I had expected more interrogation when the group made camp that night, but that was not quite how it happened at first. The lovely Orlesian was the only one that actually introduced herself to me, but though I was very interested in how she had come to be in a party of Fereldan Grey Wardens and how she knew so much about the Crows, she was not very forthcoming with the details. Leliana did, however, do me the courtesy of giving me everyone's names and a bit of their stories, though I thought I might miss calling Alistair "that thick-necked human."
He seemed to tolerate my presence only because Lurai had made the decision. Even though I stood almost directly across the fire from him, he insistently stared into the embers and off into the sky rather than look in my direction. Perhaps he was her lover and felt threatened? I couldn't say, but getting the cold shoulder from an uptight templar was hardly the worst thing I had ever endured.
Still, it got uncomfortable after a while, so I paid a visit to what I assumed would be the least judgmental member of the party: the hound. He wasn't much like the dogs I was familiar with in Antiva, and I found myself telling him so just so that I would have someone to talk to.
"Now, what did they say your name was again? Something Elvish, I think…"
"Fen'Harel," said a voice behind me and I turned to see that Lurai had appeared out of nowhere and was watching me with her arms crossed over her chest.
"It seems I underestimated you again," I said with a smile. "I did not realize how stealthy the Dalish are."
"As I said, I'm a hunter," Lurai informed me, but my compliment to her people seemed to have relaxed her stance a little. "We have to be a part of the forest. It's our job to guard our clansmen. We're the first line of defense against marauding shemlen and flat-ears."
I had heard those terms before, but no one had ever really taken the time to explain. "Might I ask exactly what those things are?"
Something hardened in those lovely blue eyes of hers as she answered, "Shemlen are humans, and flat-ears are the elves that have cast aside what it means to be elvhen and turned their backs on the People to live under the shemlen's boots."
Ah, so that was what I was to her? Less than an elf? Ouch. At least shemlen did mean the same thing as the shem slur that city elves used for humans, so that made it a little easier to remember. Judging by the way she said it, it was a little surprising she was in the company of so many humans, but I decided it was probably best not to comment.
"The People being the Dalish, I assume?" I clarified.
Lurai nodded. "We are the keepers of the lost lore. The walkers of the lonely path."
There was a note of sorrow in that last line that struck me as a little more personal than she was letting on. Cautiously, I asked, "So why is it that I see only one of you here in this little camp?"
The way she clenched her fists made it very clear that I probably shouldn't have asked that question, but much to my surprise, she didn't snap at me. "Believe me, I would gladly have moved on with my clan and forgotten the Blight. But it took one of my clansmen and tainted me. The only cure for that sickness was to become a Grey Warden. My keeper insisted she would not have me die for the clan as well. We do not refuse to go when our keeper sends."
"Even if it's into exile," I observed quietly, a little surprised by the empathy in my own voice.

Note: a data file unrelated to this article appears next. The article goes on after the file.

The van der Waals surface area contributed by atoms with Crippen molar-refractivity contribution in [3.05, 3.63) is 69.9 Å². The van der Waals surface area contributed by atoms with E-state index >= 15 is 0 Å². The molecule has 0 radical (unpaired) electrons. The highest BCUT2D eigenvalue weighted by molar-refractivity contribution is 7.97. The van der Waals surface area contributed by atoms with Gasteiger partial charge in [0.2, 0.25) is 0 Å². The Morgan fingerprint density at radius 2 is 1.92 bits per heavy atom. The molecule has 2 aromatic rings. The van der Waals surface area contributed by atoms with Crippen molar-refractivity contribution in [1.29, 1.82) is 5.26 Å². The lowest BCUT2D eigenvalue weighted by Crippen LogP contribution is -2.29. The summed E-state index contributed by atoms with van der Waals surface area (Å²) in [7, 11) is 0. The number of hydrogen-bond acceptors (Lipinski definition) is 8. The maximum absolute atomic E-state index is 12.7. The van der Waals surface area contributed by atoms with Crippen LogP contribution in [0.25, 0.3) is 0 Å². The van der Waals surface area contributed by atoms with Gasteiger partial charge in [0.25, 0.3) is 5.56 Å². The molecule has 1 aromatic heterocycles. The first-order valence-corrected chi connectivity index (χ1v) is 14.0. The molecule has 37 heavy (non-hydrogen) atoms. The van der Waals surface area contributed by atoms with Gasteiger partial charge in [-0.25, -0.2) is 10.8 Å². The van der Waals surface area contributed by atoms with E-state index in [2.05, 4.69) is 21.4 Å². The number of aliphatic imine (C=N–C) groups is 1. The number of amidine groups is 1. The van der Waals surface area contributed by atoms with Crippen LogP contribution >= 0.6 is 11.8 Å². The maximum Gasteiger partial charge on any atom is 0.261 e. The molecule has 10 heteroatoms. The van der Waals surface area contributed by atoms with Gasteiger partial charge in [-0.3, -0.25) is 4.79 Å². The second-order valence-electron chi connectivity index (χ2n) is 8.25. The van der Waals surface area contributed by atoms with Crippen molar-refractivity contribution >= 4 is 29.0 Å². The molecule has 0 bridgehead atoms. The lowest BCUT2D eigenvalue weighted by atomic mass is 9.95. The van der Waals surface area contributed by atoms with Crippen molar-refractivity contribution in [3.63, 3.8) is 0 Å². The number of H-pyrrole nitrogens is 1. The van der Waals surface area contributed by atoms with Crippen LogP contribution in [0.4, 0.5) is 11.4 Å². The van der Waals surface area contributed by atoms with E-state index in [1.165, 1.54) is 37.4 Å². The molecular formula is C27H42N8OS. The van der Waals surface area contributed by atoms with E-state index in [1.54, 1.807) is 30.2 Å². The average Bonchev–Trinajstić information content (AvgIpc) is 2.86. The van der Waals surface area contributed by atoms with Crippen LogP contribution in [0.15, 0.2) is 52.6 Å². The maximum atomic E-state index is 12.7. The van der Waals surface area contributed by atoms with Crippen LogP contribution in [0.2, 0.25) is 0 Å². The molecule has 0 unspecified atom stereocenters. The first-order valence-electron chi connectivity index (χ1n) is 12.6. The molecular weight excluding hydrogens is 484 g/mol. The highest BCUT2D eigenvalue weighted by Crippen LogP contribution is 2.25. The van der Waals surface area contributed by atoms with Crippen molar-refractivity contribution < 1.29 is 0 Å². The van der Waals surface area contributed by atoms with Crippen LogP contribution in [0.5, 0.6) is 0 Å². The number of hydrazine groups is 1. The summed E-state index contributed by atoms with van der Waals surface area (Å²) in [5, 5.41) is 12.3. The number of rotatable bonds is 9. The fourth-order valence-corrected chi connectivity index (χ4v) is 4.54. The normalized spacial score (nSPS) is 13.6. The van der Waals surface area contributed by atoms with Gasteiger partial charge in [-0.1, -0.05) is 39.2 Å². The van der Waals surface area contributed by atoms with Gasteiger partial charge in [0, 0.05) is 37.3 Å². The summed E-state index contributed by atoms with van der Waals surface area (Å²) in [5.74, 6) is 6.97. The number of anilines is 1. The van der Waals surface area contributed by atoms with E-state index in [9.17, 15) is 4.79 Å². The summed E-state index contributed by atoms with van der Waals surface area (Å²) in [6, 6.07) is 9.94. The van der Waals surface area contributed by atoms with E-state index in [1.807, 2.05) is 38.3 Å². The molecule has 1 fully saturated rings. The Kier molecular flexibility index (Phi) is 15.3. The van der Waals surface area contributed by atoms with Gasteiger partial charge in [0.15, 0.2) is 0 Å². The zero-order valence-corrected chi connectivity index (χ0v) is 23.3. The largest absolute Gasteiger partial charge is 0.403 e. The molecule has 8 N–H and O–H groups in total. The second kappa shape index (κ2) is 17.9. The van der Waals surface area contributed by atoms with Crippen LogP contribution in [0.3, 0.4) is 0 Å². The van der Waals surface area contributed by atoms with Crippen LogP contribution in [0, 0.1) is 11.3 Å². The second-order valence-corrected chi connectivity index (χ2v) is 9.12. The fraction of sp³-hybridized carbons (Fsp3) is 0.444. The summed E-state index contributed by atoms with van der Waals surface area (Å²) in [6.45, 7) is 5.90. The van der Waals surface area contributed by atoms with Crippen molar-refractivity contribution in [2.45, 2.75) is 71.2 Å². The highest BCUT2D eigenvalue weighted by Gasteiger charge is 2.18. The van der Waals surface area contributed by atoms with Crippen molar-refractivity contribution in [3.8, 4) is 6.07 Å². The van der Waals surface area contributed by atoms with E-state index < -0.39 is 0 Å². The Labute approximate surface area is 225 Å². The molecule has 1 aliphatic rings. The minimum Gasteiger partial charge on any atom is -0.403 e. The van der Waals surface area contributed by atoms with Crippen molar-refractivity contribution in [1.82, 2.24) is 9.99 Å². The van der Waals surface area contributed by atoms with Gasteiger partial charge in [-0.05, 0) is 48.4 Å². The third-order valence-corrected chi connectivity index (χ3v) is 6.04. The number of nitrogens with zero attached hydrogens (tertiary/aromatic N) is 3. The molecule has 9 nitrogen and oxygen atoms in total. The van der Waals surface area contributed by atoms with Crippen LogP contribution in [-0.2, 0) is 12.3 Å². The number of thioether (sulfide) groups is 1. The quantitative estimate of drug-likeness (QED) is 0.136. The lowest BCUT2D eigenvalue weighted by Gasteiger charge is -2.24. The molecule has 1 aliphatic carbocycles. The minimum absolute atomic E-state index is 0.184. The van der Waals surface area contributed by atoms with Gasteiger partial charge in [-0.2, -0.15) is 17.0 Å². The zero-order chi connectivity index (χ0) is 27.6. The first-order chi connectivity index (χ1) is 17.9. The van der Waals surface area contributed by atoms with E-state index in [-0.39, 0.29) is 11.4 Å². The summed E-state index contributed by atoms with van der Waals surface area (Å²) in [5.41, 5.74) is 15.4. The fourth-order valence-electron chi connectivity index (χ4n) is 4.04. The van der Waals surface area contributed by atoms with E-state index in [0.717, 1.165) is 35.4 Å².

Lurai caught it, however, and she raised one eyebrow at me. "Feeling exiled yourself, are you?"
"From the Crows?" I asked innocently, laughing at the idea. "Oh, I suspect there will be blood enough on your journey to make me feel at home."
"The only question is whose," she agreed, and I clicked my tongue at her expression.
"Now, now. Not that I don't appreciate how your lips look when they're pouting, but if you keep frowning like that, you're going to mark up your pretty face."
Unfortunately, that just seemed to make her frown deepen. "Actually, the Dalish quite value the marks on our faces."
I couldn't help it; that caught me so off guard it made me genuinely laugh. "And you joke! Aren't you just full of surprises!"
The tiniest of smiles broke through her serious expression, and I wondered what I could do to make that happen more often. "I'm out of practice," she said simply, and it took me a second to realize she was answering my words and not reading my mind.
"You could always practice on me," I offered with a wink. I expected another threat in response, but again she surprised me by instead giving me a look that was equal parts sad and wistful.
"I truly hope you keep your word, Zevran. Now that I've spoken to you, I would hate to have to cut you down."
I smiled. "And yet you would, if the situation arose. You are a strong woman; I admire that. But back to the marks on your face… they have special meaning to the Dalish, yes? And to you?"
Lurai's hand reached up toward the blue, lace-like pattern over her right eye, but then she seemed to catch herself and shook her head. "Vallaslin are not decorations to be spoken of lightly to outsiders. They merely mark us as different to flat-ears, but profess our dedication and beliefs to our clansmen. I do not share pieces of my soul so lightly."
"Should I go first, then?" I offered, only half joking. "I am somewhat of an open book, for the most part."
"Perhaps another time. Sleep well, Zevran. And do not force my hand."
I probably should have been more concerned about the threats I kept getting, but somehow I found it hard to focus as I watched her walk to her tent. Such a shame that a vixen with a body like that insisted on sleeping alone.